BoNY Asks Court to Dismiss Suit

A lawyer for the Bank of New York Mellon asked a Moscow court on Monday to dismiss a $22.5 billion money-laundering case against the bank on a technicality.

The lawyer, Ivan Marisin, also insisted that the Federal Customs Service, which filed the lawsuit in May, had yet to serve a proper notice, but he said the bank would agree to take part in the hearings anyway.

Customs officials accuse the bank of money laundering, saying it had accepted illicit money transfers from Russia into accounts held by dummy U.S. firms.

The bank dismisses the accusation.

At the start of Monday's hearing, Marisin raised his eyebrows in visible astonishment when the court turned down his motion to dismiss a Federal Customs Service lawyer from the case.

Marisin said the lawyer, Maxim Polev, had no authority to represent the customs service in the case. The customs service authorized Polev to represent it in a case against the Bank of New York Company Inc., but the court later changed the defendant to the Bank of New York, a different legal entity, Marisin argued.

He likened the change to making VTB the defendant instead of Sberbank. "Mr. Polev must join the journalists," said Marisin, a lawyer at Clifford Chance's Moscow office.

Polev countered that the names were very similar and that the case number had remained the same.

Presiding Judge Lyudmila Pulova and two other judges in the trial did not say why they had rejected Marisin's motion.

Marisin then asked the court to dismiss the case, launching into an hour-long speech to explain why he felt it was void. His points were also outlined in a motion passed out to the other lawyers, who fanatically flipped through the pages of their copies as Marisin spoke.

Marisin said Steven Marks, a U.S. lawyer who signed the lawsuit on behalf of the Federal Customs Service, did not have the right to represent the agency under Russian law and the agency's internal regulations. The customs service should have authorized Marks directly, but it only gave representative powers to his employer, Miami-based law firm Podhurst Orseck, he said.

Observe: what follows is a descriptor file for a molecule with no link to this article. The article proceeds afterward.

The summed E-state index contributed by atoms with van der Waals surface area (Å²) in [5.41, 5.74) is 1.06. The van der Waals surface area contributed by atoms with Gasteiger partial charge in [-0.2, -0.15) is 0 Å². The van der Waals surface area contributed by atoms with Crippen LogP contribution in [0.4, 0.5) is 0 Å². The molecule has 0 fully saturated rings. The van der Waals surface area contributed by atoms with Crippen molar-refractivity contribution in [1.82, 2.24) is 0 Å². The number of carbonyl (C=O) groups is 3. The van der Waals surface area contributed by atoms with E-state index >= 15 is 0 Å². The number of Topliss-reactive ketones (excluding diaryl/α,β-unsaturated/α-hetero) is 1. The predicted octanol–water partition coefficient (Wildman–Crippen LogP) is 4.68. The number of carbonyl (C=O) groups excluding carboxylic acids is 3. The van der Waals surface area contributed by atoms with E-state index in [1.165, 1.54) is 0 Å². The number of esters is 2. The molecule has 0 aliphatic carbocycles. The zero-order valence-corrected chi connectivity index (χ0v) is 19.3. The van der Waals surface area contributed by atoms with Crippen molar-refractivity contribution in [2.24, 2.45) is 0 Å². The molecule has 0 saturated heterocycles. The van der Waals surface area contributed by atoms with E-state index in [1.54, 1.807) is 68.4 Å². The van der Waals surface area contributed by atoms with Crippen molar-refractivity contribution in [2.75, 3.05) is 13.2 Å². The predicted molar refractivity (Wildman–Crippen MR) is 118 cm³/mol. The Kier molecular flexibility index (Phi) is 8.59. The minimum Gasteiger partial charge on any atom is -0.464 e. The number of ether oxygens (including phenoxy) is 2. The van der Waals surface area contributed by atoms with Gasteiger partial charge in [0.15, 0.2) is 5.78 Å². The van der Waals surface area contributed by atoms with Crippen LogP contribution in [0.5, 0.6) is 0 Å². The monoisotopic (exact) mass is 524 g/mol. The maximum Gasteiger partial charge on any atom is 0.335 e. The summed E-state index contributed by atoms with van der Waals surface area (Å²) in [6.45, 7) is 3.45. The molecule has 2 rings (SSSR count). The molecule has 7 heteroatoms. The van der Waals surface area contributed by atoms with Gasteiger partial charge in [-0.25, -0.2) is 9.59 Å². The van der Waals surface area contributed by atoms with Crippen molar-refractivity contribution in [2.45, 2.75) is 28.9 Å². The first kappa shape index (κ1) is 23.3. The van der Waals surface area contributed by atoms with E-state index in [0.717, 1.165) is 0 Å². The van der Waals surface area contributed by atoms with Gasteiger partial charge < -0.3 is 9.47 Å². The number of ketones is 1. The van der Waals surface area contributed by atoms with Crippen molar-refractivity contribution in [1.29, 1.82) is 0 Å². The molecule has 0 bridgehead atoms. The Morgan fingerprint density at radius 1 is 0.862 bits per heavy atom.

Furthermore, the contract between the customs service and Podhurst Orseck should be considered nonbinding because the service did not conduct a mandatory tender to hire a lawyer and promised the firm 29 percent of any funds that it collected from BoNY, Marisin said. Such a promise is against Russian law, he said.

"There's no other way to correct the situation but to dismiss the case," he told the judges.

Customs service lawyers asked the court for a recess to prepare a response, and the judges adjourned the case until next Monday.

Marks, whose translator whispered into his ear throughout the session, said outside the courtroom that his firm's contract and his authority were in full compliance with U.S. bar rules. If the bank got its way, it would be a "travesty of justice," he said.

The Federal Customs Service asked the court to apply U. S. law in the case, and Polev said after the trial that if the court agreed, this would help the service's lawyers push the case ahead.

The charges stem from a money-laundering case in the United States against former Bank of New York vice president Lucy Edwards, who has admitted to helping launder the money from Russia with her husband. The customs service maintains that the bank owes it $7.5 billion in lost taxes and penalties and wants triple damages under U.S. law. In the U.S. case, the bank admitted to failures in monitoring its staff and paid $38 million in penalties under a deal with the U.S. Justice Department, but it was never charged with fraud or money laundering.